It’s the green I remember most, the intense green. Walking into the ground and climbing up some steps, I caught sight of the pitch for the first time.
The date was January 13th 1973, the occasion a third round FA Cup tie between West Bromwich Albion and Nottingham Forest.
I’d become increasingly fanatical about football since watching the 1971 FA Cup Final on my grandparents’ television while they were away on holiday. My grandparents boasted the first colour TV in the family and so my father and I took advantage of their absence to watch Charlie George roll flamboyantly on his back after scoring the winning goal to defeat Liverpool in extra time. The next game I remember watching was a European Championship quarter-final between England and West Germany at Wembley. It was live on television – a rarity which is hard to imagine in these live Premier League-soaked days. England lost but I recall being hugely impressed by the footballing wisdom of my grandfather. England, outclassed, had trailed for most of the game when Francis Lee popped up with an equaliser 13 minutes from full-time. I celebrated wildly, only for my grandfather to counsel me that West Germany would still win, so superior were they to Sir Alf Ramsey’s toiling team. No sooner were those words out of his mouth, than the Germans scored twice to seal a three-one victory. It was less than 18 months before Poland would bring down the curtain on Sir Alf’s reign.
But televised games were nothing compared to the real thing. I’d been born to support West Brom. Both sides of my family were Baggies, some with memories of attending games in the 1930s and before. And so it was, after many not-so-subtle hints, I was taken to my first game by my uncle, a season ticket holder. I wasn’t told until a few hours before the game so was spared a night sleepless with anticipation. I remember going in through the turnstile, clutching my 6p match programme with the “free” Football League Review supplement. My first sight of the pitch has never left me, nor has the excitement when the teams ran out. My favourite player at the time was Len Cantello, a fair-haired England under 23 international. He took his place in the Albion line-up as Don Howe’s team sought to escape a miserable league season with an FA Cup adventure.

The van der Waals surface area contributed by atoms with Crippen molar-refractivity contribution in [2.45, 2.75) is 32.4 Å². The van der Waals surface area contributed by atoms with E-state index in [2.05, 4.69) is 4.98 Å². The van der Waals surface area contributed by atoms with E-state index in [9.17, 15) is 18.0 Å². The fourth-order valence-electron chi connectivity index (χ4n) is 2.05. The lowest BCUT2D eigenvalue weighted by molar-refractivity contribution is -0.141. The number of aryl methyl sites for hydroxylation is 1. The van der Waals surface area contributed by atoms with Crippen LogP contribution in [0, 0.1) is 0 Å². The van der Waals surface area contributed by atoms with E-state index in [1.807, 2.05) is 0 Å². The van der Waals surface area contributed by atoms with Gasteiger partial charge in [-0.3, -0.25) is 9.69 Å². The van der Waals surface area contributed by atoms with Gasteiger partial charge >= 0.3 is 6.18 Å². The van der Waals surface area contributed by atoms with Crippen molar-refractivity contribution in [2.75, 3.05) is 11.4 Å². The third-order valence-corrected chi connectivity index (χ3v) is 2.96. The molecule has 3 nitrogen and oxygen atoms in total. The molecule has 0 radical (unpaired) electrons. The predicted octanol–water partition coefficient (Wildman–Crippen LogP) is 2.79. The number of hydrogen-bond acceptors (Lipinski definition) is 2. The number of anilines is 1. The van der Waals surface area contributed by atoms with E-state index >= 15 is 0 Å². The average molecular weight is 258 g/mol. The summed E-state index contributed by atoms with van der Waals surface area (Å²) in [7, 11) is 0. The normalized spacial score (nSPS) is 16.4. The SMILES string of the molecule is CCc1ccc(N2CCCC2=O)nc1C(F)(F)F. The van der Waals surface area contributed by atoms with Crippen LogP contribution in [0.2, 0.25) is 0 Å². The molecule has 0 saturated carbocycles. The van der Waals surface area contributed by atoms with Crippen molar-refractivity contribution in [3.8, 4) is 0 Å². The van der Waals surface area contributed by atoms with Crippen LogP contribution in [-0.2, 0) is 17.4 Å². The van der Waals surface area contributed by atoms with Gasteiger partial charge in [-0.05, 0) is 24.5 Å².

Sadly for me, Albion took their unconvincing league form into the tie against second division Forest who took the lead through a towering centre-forward called John Galley. Eventually, Albion drew level and the first player to score for West Brom at the start of more than 40 years of going to the Hawthorns was….a Nottingham Forest left-back called John Winfield. He put though his own goal and Albion escaped with a draw. It was somehow appropriate that my first Baggies goal should be such a mess. I went twice more that season at the end of which my beloved team were relegated.
I didn’t become anything like a regular attender of home games for some time – in fact, I don’t think I actually saw Albion win a game “live” until Match 1975, more than two years after my first game. By then, Don Howe’s days were well and truly numbered and after two years of fumbling around in division two, Albion were about to embrace a Johnny Giles-inspired revolution. But that’s for another time.
Memory added on August 29, 2013
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